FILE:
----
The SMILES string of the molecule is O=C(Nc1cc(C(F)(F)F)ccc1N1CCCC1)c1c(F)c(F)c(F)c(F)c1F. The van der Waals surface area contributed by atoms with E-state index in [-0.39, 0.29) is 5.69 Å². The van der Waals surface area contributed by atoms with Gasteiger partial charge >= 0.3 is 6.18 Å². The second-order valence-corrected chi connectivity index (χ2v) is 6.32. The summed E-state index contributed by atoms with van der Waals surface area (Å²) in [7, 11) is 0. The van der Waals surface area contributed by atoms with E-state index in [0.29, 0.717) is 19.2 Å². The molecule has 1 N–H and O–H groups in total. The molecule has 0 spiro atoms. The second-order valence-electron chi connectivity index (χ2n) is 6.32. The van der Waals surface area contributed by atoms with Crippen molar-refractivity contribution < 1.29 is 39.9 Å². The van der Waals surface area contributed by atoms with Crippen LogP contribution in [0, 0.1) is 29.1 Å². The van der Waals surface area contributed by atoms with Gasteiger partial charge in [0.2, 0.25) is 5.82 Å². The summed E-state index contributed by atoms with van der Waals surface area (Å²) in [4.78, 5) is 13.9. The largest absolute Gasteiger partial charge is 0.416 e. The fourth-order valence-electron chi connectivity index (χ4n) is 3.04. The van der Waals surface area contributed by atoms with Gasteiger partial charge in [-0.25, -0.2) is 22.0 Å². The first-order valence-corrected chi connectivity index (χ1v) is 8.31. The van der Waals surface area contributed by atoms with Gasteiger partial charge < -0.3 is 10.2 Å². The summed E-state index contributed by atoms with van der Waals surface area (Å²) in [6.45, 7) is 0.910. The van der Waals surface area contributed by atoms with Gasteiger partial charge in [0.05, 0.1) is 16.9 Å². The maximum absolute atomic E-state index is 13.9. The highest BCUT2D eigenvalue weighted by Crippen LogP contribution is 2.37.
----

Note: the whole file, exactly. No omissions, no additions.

The SMILES string of the molecule is O=C(Nc1cc(C(F)(F)F)ccc1N1CCCC1)c1c(F)c(F)c(F)c(F)c1F. The van der Waals surface area contributed by atoms with E-state index in [-0.39, 0.29) is 5.69 Å². The van der Waals surface area contributed by atoms with Gasteiger partial charge >= 0.3 is 6.18 Å². The second-order valence-corrected chi connectivity index (χ2v) is 6.32. The summed E-state index contributed by atoms with van der Waals surface area (Å²) in [7, 11) is 0. The van der Waals surface area contributed by atoms with E-state index in [0.29, 0.717) is 19.2 Å². The molecule has 1 N–H and O–H groups in total. The molecule has 0 spiro atoms. The second-order valence-electron chi connectivity index (χ2n) is 6.32. The van der Waals surface area contributed by atoms with Crippen molar-refractivity contribution < 1.29 is 39.9 Å². The van der Waals surface area contributed by atoms with Crippen LogP contribution in [0, 0.1) is 29.1 Å². The van der Waals surface area contributed by atoms with Gasteiger partial charge in [0.2, 0.25) is 5.82 Å². The summed E-state index contributed by atoms with van der Waals surface area (Å²) in [4.78, 5) is 13.9. The largest absolute Gasteiger partial charge is 0.416 e. The fourth-order valence-electron chi connectivity index (χ4n) is 3.04. The van der Waals surface area contributed by atoms with Gasteiger partial charge in [-0.25, -0.2) is 22.0 Å². The first-order valence-corrected chi connectivity index (χ1v) is 8.31. The van der Waals surface area contributed by atoms with Gasteiger partial charge < -0.3 is 10.2 Å². The summed E-state index contributed by atoms with van der Waals surface area (Å²) in [6.45, 7) is 0.910. The van der Waals surface area contributed by atoms with Gasteiger partial charge in [0.05, 0.1) is 16.9 Å². The maximum absolute atomic E-state index is 13.9. The highest BCUT2D eigenvalue weighted by Crippen LogP contribution is 2.37.